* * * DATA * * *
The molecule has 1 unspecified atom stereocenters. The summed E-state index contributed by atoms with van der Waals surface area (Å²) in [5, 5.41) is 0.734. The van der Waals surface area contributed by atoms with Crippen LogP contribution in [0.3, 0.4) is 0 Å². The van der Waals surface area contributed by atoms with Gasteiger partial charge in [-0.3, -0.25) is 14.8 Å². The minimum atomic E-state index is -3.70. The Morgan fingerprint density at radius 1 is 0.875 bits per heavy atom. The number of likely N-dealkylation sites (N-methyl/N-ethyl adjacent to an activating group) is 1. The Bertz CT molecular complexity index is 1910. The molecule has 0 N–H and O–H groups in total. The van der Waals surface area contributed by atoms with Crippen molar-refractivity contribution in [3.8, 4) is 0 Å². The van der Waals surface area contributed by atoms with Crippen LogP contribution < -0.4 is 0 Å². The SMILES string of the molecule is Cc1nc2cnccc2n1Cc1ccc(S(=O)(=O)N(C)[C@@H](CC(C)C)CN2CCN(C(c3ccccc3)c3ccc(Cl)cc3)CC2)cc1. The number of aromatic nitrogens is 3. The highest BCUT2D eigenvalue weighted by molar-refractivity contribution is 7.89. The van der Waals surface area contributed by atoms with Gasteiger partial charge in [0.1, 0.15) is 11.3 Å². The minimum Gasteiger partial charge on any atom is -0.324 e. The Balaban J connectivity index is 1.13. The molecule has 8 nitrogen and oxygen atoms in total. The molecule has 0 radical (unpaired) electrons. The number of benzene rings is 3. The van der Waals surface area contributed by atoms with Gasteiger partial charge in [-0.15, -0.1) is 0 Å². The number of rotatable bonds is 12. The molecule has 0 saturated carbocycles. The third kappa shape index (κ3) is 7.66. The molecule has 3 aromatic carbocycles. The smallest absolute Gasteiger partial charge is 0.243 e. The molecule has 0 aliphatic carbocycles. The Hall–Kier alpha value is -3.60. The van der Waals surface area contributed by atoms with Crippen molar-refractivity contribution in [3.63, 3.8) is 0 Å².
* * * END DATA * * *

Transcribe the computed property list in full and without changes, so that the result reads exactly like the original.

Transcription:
The molecule has 1 unspecified atom stereocenters. The summed E-state index contributed by atoms with van der Waals surface area (Å²) in [5, 5.41) is 0.734. The van der Waals surface area contributed by atoms with Crippen LogP contribution in [0.3, 0.4) is 0 Å². The van der Waals surface area contributed by atoms with Gasteiger partial charge in [-0.3, -0.25) is 14.8 Å². The minimum atomic E-state index is -3.70. The Morgan fingerprint density at radius 1 is 0.875 bits per heavy atom. The number of likely N-dealkylation sites (N-methyl/N-ethyl adjacent to an activating group) is 1. The Bertz CT molecular complexity index is 1910. The molecule has 0 N–H and O–H groups in total. The van der Waals surface area contributed by atoms with Crippen molar-refractivity contribution in [3.8, 4) is 0 Å². The van der Waals surface area contributed by atoms with Crippen LogP contribution < -0.4 is 0 Å². The SMILES string of the molecule is Cc1nc2cnccc2n1Cc1ccc(S(=O)(=O)N(C)[C@@H](CC(C)C)CN2CCN(C(c3ccccc3)c3ccc(Cl)cc3)CC2)cc1. The number of aromatic nitrogens is 3. The highest BCUT2D eigenvalue weighted by molar-refractivity contribution is 7.89. The van der Waals surface area contributed by atoms with Gasteiger partial charge in [0.1, 0.15) is 11.3 Å². The minimum Gasteiger partial charge on any atom is -0.324 e. The Balaban J connectivity index is 1.13. The molecule has 8 nitrogen and oxygen atoms in total. The molecule has 0 radical (unpaired) electrons. The number of benzene rings is 3. The van der Waals surface area contributed by atoms with Gasteiger partial charge in [-0.15, -0.1) is 0 Å². The number of rotatable bonds is 12. The molecule has 0 saturated carbocycles. The third kappa shape index (κ3) is 7.66. The molecule has 3 aromatic carbocycles. The smallest absolute Gasteiger partial charge is 0.243 e. The molecule has 0 aliphatic carbocycles. The Hall–Kier alpha value is -3.60. The van der Waals surface area contributed by atoms with Crippen molar-refractivity contribution in [3.63, 3.8) is 0 Å².